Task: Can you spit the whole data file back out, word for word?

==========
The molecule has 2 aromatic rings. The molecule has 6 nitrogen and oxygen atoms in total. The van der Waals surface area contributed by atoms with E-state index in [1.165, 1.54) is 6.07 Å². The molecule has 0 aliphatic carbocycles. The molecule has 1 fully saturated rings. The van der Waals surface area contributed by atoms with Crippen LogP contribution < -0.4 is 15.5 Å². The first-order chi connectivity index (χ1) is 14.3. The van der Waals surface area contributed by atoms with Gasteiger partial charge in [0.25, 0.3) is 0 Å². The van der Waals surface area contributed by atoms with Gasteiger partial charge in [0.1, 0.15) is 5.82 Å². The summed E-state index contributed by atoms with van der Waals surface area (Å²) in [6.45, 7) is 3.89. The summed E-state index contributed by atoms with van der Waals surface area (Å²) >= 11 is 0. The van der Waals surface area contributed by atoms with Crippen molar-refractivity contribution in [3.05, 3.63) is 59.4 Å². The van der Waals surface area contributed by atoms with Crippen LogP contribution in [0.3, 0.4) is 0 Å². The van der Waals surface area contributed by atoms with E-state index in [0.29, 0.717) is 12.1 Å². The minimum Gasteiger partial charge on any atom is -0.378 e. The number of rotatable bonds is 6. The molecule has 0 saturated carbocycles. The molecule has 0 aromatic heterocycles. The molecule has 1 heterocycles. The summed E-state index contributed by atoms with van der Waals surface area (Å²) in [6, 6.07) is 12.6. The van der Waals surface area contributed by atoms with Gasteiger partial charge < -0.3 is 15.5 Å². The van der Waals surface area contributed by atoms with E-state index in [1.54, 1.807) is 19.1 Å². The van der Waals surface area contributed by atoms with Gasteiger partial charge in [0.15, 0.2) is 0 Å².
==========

The molecule has 2 aromatic rings. The molecule has 6 nitrogen and oxygen atoms in total. The van der Waals surface area contributed by atoms with E-state index in [1.165, 1.54) is 6.07 Å². The molecule has 0 aliphatic carbocycles. The molecule has 1 fully saturated rings. The van der Waals surface area contributed by atoms with Crippen LogP contribution < -0.4 is 15.5 Å². The first-order chi connectivity index (χ1) is 14.3. The van der Waals surface area contributed by atoms with Gasteiger partial charge in [0.25, 0.3) is 0 Å². The van der Waals surface area contributed by atoms with Gasteiger partial charge in [0.1, 0.15) is 5.82 Å². The summed E-state index contributed by atoms with van der Waals surface area (Å²) in [6.45, 7) is 3.89. The summed E-state index contributed by atoms with van der Waals surface area (Å²) >= 11 is 0. The van der Waals surface area contributed by atoms with Crippen molar-refractivity contribution in [3.05, 3.63) is 59.4 Å². The van der Waals surface area contributed by atoms with Crippen LogP contribution in [0.3, 0.4) is 0 Å². The van der Waals surface area contributed by atoms with E-state index in [0.29, 0.717) is 12.1 Å². The minimum Gasteiger partial charge on any atom is -0.378 e. The number of rotatable bonds is 6. The molecule has 0 saturated carbocycles. The molecule has 0 aromatic heterocycles. The molecule has 1 heterocycles. The summed E-state index contributed by atoms with van der Waals surface area (Å²) in [6, 6.07) is 12.6. The van der Waals surface area contributed by atoms with Gasteiger partial charge < -0.3 is 15.5 Å². The van der Waals surface area contributed by atoms with E-state index in [1.54, 1.807) is 19.1 Å². The van der Waals surface area contributed by atoms with Gasteiger partial charge in [0.15, 0.2) is 0 Å².